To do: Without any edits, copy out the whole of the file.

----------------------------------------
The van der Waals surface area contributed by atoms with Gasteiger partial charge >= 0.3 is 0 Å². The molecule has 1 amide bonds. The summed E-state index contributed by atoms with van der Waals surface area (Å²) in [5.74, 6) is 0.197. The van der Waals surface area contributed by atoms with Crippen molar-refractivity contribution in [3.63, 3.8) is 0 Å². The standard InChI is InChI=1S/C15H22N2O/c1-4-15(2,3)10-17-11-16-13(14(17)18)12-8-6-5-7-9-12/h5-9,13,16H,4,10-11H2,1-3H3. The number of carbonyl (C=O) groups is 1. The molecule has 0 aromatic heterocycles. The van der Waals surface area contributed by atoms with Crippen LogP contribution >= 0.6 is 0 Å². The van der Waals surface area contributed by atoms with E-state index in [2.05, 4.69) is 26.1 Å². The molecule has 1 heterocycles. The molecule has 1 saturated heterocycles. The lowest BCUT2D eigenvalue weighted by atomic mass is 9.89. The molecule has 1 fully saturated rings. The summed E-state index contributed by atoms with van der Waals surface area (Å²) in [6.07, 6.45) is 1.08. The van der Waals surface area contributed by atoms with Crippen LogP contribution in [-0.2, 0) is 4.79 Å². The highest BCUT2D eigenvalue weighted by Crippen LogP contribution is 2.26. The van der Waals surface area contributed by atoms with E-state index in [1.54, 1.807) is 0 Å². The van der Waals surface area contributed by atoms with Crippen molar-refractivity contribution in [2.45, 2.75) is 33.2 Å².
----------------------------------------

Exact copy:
The van der Waals surface area contributed by atoms with Gasteiger partial charge >= 0.3 is 0 Å². The molecule has 1 amide bonds. The summed E-state index contributed by atoms with van der Waals surface area (Å²) in [5.74, 6) is 0.197. The van der Waals surface area contributed by atoms with Crippen molar-refractivity contribution in [3.63, 3.8) is 0 Å². The standard InChI is InChI=1S/C15H22N2O/c1-4-15(2,3)10-17-11-16-13(14(17)18)12-8-6-5-7-9-12/h5-9,13,16H,4,10-11H2,1-3H3. The number of carbonyl (C=O) groups is 1. The molecule has 0 aromatic heterocycles. The van der Waals surface area contributed by atoms with Crippen LogP contribution >= 0.6 is 0 Å². The van der Waals surface area contributed by atoms with E-state index in [2.05, 4.69) is 26.1 Å². The molecule has 1 heterocycles. The molecule has 1 saturated heterocycles. The lowest BCUT2D eigenvalue weighted by atomic mass is 9.89. The molecule has 1 fully saturated rings. The summed E-state index contributed by atoms with van der Waals surface area (Å²) in [6.07, 6.45) is 1.08. The van der Waals surface area contributed by atoms with Crippen LogP contribution in [-0.2, 0) is 4.79 Å². The highest BCUT2D eigenvalue weighted by Crippen LogP contribution is 2.26. The van der Waals surface area contributed by atoms with E-state index in [1.54, 1.807) is 0 Å². The van der Waals surface area contributed by atoms with Crippen molar-refractivity contribution in [2.45, 2.75) is 33.2 Å².